LOS ANGELES (CNS) - Two Los Angeles City Council members said today they  want to legalize the sale of food and wares on Los Angeles sidewalks.

Vendors pushing carts selling hot dogs, tacos and other food items are a  common sight throughout the city, but the activity is technically illegal,  with many getting cited and sometimes arrested.

``Los Angeles has a world-class street food culture, but we sometimes  likes to pretend it doesn't exist,'' Councilman Jose Huizar said, noting that  some streetside edible offerings have even attracted the attention of food  critics.

Huizar took part in a City Hall rally organized with the Los Angeles  Street Vendor Campaign, a coalition of groups advocating the legalization of  street vending of food and other merchandise.

A motion introduced today by Huizar and fellow Councilman Curren Price  would direct city officials to report back in 90 days on a system to allow  vendors that sell food and non-food merchandise to do so legally.

The motion does not address food trucks, which are regulated by the  county, said Huizar spokesman Rick Coca.

The motion was referred to the City Council's Economic Development and  the Public Works and Gang Reduction committees.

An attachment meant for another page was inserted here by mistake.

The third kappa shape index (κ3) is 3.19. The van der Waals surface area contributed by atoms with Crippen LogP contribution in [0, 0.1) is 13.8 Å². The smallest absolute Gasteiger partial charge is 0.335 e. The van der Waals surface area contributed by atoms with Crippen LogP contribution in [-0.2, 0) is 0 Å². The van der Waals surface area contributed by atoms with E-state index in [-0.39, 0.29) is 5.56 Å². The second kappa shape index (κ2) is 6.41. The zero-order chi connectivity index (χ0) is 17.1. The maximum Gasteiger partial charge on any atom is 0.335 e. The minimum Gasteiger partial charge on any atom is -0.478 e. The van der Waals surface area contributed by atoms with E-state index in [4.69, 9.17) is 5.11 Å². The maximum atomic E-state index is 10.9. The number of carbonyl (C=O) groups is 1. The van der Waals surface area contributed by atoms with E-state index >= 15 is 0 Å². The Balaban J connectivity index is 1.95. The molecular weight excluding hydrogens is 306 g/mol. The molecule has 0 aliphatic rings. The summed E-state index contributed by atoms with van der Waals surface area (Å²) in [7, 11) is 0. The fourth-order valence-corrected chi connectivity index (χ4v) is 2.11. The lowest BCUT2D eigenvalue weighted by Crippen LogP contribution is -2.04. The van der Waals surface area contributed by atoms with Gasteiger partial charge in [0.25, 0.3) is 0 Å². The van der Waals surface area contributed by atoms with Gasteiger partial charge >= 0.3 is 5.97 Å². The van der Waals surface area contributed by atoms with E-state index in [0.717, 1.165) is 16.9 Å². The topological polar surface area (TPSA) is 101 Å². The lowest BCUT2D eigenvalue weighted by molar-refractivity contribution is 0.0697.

Street vending has a strong presence not only in his South Los Angeles  district, but also citywide, and is a ``primary source of income for many  people,'' Price said.

Legalizing street vending would be ``good for micro-enterprises and for  the local economy,'' and would also ``ensure that the goods meet public health  and safety standards,'' he said.

The status of street vendors has been much-debated at the county level,  with operators of brick-and-mortar businesses contending that street vendors  pose safety and health hazards. Street vendors also have an unfair advantage  because they do not have to deal with the expense of paying rent for  storefronts, the businesses say.

Huizar said the legalization of street vending in other major cities  like New York, San Francisco and Chicago demonstrate street vendors can co- exist with brick-and-mortar businesses.

Some of the regulations being considered include creating a buffer  between vendors and storefronts, he said, while some businesses may find they  want to supplement their own operation by incorporating street vending.